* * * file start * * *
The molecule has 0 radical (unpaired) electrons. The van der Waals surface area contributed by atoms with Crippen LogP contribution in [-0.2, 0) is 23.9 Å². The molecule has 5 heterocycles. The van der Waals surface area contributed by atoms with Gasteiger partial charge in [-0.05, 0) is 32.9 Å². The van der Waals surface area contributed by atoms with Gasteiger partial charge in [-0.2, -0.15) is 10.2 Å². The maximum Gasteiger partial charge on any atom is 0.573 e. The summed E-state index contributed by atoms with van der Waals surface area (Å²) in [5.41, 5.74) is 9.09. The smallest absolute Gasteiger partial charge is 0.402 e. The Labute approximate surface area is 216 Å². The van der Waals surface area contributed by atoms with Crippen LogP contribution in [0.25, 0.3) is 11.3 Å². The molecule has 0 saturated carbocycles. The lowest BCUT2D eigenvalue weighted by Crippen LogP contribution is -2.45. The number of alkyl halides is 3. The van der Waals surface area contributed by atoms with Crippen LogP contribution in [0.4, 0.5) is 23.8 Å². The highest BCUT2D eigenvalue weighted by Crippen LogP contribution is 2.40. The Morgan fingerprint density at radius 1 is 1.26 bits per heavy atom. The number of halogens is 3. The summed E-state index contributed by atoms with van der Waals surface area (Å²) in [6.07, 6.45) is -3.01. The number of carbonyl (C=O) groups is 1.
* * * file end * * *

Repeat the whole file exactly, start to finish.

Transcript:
The molecule has 0 radical (unpaired) electrons. The van der Waals surface area contributed by atoms with Crippen LogP contribution in [-0.2, 0) is 23.9 Å². The molecule has 5 heterocycles. The van der Waals surface area contributed by atoms with Gasteiger partial charge in [-0.05, 0) is 32.9 Å². The van der Waals surface area contributed by atoms with Gasteiger partial charge in [-0.2, -0.15) is 10.2 Å². The maximum Gasteiger partial charge on any atom is 0.573 e. The summed E-state index contributed by atoms with van der Waals surface area (Å²) in [5.41, 5.74) is 9.09. The smallest absolute Gasteiger partial charge is 0.402 e. The Labute approximate surface area is 216 Å². The van der Waals surface area contributed by atoms with Crippen LogP contribution in [0.25, 0.3) is 11.3 Å². The molecule has 0 saturated carbocycles. The lowest BCUT2D eigenvalue weighted by Crippen LogP contribution is -2.45. The number of alkyl halides is 3. The van der Waals surface area contributed by atoms with Crippen LogP contribution in [0.4, 0.5) is 23.8 Å². The highest BCUT2D eigenvalue weighted by Crippen LogP contribution is 2.40. The Morgan fingerprint density at radius 1 is 1.26 bits per heavy atom. The number of halogens is 3. The summed E-state index contributed by atoms with van der Waals surface area (Å²) in [6.07, 6.45) is -3.01. The number of carbonyl (C=O) groups is 1.